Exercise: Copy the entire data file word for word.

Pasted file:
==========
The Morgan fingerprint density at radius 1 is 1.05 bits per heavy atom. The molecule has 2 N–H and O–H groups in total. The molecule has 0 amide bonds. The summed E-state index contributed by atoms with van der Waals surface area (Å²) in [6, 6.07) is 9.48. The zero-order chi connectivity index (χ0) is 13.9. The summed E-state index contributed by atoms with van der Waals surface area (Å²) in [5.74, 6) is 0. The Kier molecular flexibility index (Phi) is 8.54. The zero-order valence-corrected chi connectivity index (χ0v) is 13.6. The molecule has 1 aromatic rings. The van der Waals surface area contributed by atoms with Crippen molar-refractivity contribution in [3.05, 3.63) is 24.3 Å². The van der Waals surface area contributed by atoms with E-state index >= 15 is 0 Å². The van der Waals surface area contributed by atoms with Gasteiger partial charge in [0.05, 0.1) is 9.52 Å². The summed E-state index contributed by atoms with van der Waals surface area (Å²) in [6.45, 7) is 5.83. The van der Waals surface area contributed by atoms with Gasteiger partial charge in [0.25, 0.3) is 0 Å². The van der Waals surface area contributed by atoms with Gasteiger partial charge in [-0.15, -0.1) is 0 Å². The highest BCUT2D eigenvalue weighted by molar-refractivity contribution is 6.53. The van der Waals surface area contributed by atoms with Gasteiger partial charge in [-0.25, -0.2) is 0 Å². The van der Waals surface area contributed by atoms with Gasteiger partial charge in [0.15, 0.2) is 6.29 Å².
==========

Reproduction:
The Morgan fingerprint density at radius 1 is 1.05 bits per heavy atom. The molecule has 2 N–H and O–H groups in total. The molecule has 0 amide bonds. The summed E-state index contributed by atoms with van der Waals surface area (Å²) in [6, 6.07) is 9.48. The zero-order chi connectivity index (χ0) is 13.9. The summed E-state index contributed by atoms with van der Waals surface area (Å²) in [5.74, 6) is 0. The Kier molecular flexibility index (Phi) is 8.54. The zero-order valence-corrected chi connectivity index (χ0v) is 13.6. The molecule has 1 aromatic rings. The van der Waals surface area contributed by atoms with Crippen molar-refractivity contribution in [3.05, 3.63) is 24.3 Å². The van der Waals surface area contributed by atoms with E-state index >= 15 is 0 Å². The van der Waals surface area contributed by atoms with Gasteiger partial charge in [0.05, 0.1) is 9.52 Å². The summed E-state index contributed by atoms with van der Waals surface area (Å²) in [6.45, 7) is 5.83. The van der Waals surface area contributed by atoms with Gasteiger partial charge in [0.25, 0.3) is 0 Å². The van der Waals surface area contributed by atoms with Gasteiger partial charge in [-0.15, -0.1) is 0 Å². The highest BCUT2D eigenvalue weighted by molar-refractivity contribution is 6.53. The van der Waals surface area contributed by atoms with Gasteiger partial charge in [-0.25, -0.2) is 0 Å². The van der Waals surface area contributed by atoms with Gasteiger partial charge in [0.15, 0.2) is 6.29 Å².